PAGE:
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Friday, May 16, 2014

Food for thought on term time holidays

The BBC reported yesterday that half of all Welsh local authorities ask headteachers to refuse all requests for holidays during term-time.

They say that although schools are allowed to authorise up to 10 days absence per pupil per year, under the Welsh government's school assessment programme, known as banding, absences negatively affect a school's score. As a result sveral councils have tightened policies on term-time holidays and others are considering doing so.

This is all very well and in general a good thing, however it does not help those parents whose jobs prevent them from choosing when they can take holidays. It is the case though, that councils cannot dictate to schools on this matter but that headteachers have discretion to determine whether to authorise an absence or not.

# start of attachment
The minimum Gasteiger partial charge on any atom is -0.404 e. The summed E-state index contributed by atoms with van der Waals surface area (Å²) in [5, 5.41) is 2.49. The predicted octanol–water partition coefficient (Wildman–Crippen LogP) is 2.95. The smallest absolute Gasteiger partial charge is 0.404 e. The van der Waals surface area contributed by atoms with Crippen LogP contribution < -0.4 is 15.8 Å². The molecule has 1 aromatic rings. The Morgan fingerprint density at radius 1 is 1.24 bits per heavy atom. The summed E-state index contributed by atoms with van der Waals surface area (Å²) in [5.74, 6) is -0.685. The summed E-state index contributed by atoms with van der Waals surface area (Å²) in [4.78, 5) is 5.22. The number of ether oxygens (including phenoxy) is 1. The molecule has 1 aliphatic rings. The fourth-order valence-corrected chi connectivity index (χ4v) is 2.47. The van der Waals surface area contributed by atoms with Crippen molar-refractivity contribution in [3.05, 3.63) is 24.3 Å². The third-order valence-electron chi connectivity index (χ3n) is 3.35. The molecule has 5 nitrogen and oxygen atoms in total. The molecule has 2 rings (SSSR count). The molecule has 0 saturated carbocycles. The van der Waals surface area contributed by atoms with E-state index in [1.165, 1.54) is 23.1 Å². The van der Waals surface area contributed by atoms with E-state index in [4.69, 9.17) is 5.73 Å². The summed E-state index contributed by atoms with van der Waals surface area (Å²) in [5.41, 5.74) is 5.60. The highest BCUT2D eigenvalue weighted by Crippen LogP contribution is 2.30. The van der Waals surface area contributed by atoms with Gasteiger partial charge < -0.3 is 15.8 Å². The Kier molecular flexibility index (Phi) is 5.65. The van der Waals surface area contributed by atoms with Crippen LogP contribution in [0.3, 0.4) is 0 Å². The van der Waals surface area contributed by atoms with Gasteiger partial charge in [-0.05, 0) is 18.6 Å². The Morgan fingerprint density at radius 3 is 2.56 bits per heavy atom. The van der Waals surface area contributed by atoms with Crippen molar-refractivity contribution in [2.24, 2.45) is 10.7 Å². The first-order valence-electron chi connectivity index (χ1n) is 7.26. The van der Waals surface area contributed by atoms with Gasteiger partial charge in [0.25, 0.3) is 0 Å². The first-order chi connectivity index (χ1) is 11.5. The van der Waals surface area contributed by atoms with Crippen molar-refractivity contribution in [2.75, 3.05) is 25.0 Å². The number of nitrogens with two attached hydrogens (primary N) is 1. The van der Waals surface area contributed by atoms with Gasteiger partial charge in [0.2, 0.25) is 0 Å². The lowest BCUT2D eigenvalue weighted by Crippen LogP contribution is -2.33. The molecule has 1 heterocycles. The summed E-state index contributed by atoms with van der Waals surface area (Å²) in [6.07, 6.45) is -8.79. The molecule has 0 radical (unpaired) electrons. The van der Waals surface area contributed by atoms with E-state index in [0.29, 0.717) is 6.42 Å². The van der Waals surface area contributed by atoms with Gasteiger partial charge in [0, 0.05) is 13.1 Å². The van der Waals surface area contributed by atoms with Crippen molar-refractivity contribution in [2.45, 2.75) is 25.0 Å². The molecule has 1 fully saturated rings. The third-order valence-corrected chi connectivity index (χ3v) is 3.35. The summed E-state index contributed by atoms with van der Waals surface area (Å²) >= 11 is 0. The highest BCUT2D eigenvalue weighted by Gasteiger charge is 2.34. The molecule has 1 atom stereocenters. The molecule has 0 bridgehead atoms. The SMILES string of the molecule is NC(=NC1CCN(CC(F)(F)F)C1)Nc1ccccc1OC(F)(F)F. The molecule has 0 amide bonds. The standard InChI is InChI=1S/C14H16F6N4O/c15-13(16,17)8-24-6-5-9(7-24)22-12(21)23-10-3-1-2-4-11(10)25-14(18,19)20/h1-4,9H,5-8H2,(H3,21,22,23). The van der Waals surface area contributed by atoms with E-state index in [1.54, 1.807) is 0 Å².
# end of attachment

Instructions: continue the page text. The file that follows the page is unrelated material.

For example the families of those serving in the armed forces struggle to spend quality time together. Those serving their country cannot simply take a week off at times convenient to themselves but are dictated to by the Ministry of Defence. Often these families go months without seeing the serving parent.

Most local councils have signed a military covenant that commits them to looking after the interests of military personnel. This latest policy on school holidays seems to go against that.

There is no easy answer, but it does seem as if the disconnect between the commitment to military familes and this policy needs to be resolved.
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